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I'm totally confused by this Cisco password format:

enable password level 15 encrypted 382fda4a4a26e6637edac0eb8b8ba4581087d32d

Overall string is 40 bytes long:

$ echo -n 382fda4a4a26e6637edac0eb8b8ba4581087d32d | wc -c
  40

Example of config with this password format can be seen e.g. here.

No special characters except for [a-z0-9]. It does not fall under any of Type X Cisco password taxonomy (Types 0,4,5,7,8,9). Hashcat does not include any available cracking mode for it.

What kind of voodoo is that? Is it secure? Should I be worried that original password string may be recovered?

P.S. There's suspicion that this is not hash, but encryption. This resource states that:

(use) password that is already encrypted from another configuration file of another device. This will allow you to configure the two switches with the same password.

In case if this is encryption, how new device can decrypt it then?

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  • 1
    It's encrypted, not hashed in that format?
    – schroeder
    Oct 14 '20 at 19:52
  • Any hints what algorithm and where master key is stored? According to some information in web this format can be used to transform credentials across device configs. How other device knows master key in order to decrypt then?
    – dtrizna
    Oct 15 '20 at 6:50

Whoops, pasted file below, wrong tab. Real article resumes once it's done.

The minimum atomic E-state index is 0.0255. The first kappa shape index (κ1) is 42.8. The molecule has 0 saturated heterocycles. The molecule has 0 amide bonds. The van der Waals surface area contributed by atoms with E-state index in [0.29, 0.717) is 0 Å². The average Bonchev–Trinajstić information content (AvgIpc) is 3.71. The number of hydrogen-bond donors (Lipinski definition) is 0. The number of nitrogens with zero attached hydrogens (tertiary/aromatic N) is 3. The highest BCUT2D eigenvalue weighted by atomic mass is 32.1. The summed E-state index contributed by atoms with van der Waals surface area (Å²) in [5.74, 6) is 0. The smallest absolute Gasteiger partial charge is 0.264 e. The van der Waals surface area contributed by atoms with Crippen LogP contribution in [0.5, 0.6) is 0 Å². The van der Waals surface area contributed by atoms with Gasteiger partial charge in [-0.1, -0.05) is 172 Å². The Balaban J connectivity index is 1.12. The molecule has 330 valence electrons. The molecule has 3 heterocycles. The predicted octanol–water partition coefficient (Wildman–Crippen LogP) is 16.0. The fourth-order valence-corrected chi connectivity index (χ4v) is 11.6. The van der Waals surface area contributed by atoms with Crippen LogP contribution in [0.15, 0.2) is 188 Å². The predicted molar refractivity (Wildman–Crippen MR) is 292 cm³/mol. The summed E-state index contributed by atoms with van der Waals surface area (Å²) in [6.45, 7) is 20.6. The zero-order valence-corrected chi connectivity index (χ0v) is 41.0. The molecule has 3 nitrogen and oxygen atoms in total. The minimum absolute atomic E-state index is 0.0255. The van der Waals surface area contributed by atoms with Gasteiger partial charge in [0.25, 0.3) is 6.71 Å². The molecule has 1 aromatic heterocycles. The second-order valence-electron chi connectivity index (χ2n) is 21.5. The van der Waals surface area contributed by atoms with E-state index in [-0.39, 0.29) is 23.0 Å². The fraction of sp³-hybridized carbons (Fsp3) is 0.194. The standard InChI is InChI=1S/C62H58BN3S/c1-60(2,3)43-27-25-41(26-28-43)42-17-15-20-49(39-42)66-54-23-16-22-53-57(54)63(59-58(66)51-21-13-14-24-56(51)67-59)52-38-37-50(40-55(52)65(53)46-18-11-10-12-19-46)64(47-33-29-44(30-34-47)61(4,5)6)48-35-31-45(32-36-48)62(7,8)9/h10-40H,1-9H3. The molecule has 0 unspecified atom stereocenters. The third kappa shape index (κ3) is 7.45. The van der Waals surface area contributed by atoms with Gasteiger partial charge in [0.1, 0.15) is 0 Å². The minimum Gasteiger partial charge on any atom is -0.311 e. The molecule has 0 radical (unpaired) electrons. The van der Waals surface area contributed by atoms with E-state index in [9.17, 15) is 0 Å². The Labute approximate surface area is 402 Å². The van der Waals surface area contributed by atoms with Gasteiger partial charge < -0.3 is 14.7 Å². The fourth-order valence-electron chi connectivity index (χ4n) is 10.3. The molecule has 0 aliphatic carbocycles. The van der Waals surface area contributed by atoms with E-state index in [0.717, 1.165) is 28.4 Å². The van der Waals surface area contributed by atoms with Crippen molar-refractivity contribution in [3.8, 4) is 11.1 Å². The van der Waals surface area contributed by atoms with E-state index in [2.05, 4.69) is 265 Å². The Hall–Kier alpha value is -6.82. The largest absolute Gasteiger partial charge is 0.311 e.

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    That's a brand new question and not about security but about Cisco IOS.
    – schroeder
    Oct 15 '20 at 6:54
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    What version of Cisco IOS (or other OS) is this from? Can you add the output of show version to your question? Oct 15 '20 at 13:27
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What purpose do you need the master key? This would be buried in the internal code somewhere besides. what your seeing a looks like a level of hashing with salts on the password.

The article your reference is quite old and also looks like its referencing a SG300 which is a different code train then the enterprise switches and are quirky.

If you dont already know...

  1. Don't use "password" its a level 7 hashing and can be decrypted online, and its being deprecated

https://www.ifm.net.nz/cookbooks/passwordcracker.html you can use this crack any level 7 password hash on Cisco switches its a known issues..

e.g.

enable secret "passphrase"

username myuser secret "password"

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  • Thanks, but this is not what I've asked.
    – dtrizna
    Apr 8 at 7:12
  • To answer your question, Let me first ask why are you worried about people hacking your key, when they need that key to log into the switch in the first place?
    – onxx
    Apr 8 at 16:49
  • There are many other threat models rather than leak to logged on users since the pattern specified in question resides in the config, and config might live in backups, git, etc.
    – dtrizna
    Apr 12 at 10:45
  • @dtrizna you shouldn't be uploading your configuration to any non-secure locations in the first place, which is poor config management. As network configuration should always be considered as sensitive due to the type information thats present in the configs.
    – onxx
    Apr 13 at 0:30

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